Sunday, May 18, 2014

"The System": Al Jazeera America's eight week series begins this evening (Sunday May 18, 2014 at 9.00 PM) with an episode on false confessions; Consummate criminal justice blogger Joe Gamso explains why it is well worth watching. "Gamso - For for the Defence."

PUBLISHER'S  NOTE: Kudo's to Al Jazeera for putting its resources into  such an important documentary which is also relevant to criminal justice jurisdictions far beyond the borders of the USA. At the same time, my thoughts go to Mohammed Fahmy,  Peter Greste and Baher Mohammed, the three brave Al   Jazeera journalists who have been arrested and imprisoned in Egypt and are currently on trial  on bogus terrorism related charges, for nothing more than attempting to carry out their vital work.  They cannot be freed soon enough.

Harold Levy: Publisher; The Charles Smith Blog.

POST: "Where mistakes are almost never made," by Joe Gamso, published on his blog, "Gamso - For the Defence: Commentary by an Ohio Criminal Defence Lawyer on May 16, 2014.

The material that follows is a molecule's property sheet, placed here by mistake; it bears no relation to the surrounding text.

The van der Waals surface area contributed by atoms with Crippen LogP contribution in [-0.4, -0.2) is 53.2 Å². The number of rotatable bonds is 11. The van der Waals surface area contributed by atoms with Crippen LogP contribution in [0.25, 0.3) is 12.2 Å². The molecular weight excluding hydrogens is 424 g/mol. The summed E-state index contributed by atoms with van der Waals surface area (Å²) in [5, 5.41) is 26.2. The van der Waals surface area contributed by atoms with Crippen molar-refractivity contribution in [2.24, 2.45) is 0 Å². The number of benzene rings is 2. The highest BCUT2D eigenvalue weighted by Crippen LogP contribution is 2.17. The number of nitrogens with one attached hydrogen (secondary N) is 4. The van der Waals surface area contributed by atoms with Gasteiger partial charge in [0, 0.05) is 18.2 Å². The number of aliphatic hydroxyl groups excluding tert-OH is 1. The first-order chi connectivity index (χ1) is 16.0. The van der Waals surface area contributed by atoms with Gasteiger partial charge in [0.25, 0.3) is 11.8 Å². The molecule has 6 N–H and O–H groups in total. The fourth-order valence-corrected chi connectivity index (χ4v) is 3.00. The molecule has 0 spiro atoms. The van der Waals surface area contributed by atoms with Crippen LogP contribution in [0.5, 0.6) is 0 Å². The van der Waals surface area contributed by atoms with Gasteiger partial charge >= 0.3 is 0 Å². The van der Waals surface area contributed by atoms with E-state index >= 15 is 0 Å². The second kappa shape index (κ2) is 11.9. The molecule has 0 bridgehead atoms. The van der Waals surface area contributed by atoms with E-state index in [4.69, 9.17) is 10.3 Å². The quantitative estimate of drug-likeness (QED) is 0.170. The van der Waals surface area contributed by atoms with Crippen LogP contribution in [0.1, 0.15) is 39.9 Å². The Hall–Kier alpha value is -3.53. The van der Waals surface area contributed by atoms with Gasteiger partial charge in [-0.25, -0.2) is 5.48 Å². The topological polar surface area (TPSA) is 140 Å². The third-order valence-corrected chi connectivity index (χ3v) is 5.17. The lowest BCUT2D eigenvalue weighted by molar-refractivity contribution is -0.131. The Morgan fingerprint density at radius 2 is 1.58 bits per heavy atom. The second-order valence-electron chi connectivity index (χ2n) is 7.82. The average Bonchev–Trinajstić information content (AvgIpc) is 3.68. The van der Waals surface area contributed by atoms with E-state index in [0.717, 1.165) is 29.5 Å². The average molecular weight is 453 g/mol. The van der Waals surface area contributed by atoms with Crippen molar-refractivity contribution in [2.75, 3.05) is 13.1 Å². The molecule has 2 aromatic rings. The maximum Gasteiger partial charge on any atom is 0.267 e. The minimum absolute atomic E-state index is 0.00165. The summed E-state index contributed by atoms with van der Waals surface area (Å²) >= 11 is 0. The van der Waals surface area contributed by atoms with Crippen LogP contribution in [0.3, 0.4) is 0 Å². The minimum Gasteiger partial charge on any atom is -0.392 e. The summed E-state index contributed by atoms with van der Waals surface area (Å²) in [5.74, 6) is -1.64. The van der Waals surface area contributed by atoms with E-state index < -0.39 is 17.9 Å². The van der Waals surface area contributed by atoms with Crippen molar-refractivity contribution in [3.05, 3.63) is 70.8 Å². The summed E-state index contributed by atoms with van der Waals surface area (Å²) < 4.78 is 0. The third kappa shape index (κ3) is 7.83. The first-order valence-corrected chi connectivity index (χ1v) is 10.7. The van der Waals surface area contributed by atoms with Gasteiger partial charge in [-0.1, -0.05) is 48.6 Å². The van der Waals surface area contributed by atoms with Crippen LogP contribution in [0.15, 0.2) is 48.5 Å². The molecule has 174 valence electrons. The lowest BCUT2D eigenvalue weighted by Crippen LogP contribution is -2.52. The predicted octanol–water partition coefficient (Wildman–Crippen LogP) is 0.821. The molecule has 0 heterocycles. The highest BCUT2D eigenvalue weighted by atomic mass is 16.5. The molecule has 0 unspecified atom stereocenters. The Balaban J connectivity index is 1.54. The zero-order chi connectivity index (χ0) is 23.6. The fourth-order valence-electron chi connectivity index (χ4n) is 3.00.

GIST: "The System isn't a single documentary, it's a series of 8 to be shown once a week each on a different topic, each focusing on, it seems, two specific cases.  Berlinger talks to the folks who were convicted, to their devastated families, to their lawyers, to reporters who covered the cases, to investigators. He talks to law enforcement and (if they'll let him) prosecutors.  And he talks to the families of victims who typically remain convinced, regardless of evidence to the contrary, that the cops nailed the right person.   It is as restrained and calm and quiet as can be.  Narrated by and with the regular presence on camera of Berlinger himself.  Scraggly beard.  Soft spoken.  Restrained.  And all the more damning for that.........If there's a story to The System it's that the system ain't all it's cracked up to be.  Those of us who deal with it every day know that.  So do it's victims.  Other people need to know it, too. Fred Whitehurst, on camera near then end of the Flawed Forensics episode makes the point. We need systems that we trust.  But we don't need to trust them blindly. There's a pretty good case to be made that we can't fairly trust them at all.  Joe Berlinger's making a pretty good start at getting the word out."

The entire post can be found at: 


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Harold Levy: Publisher; The Charles Smith Blog;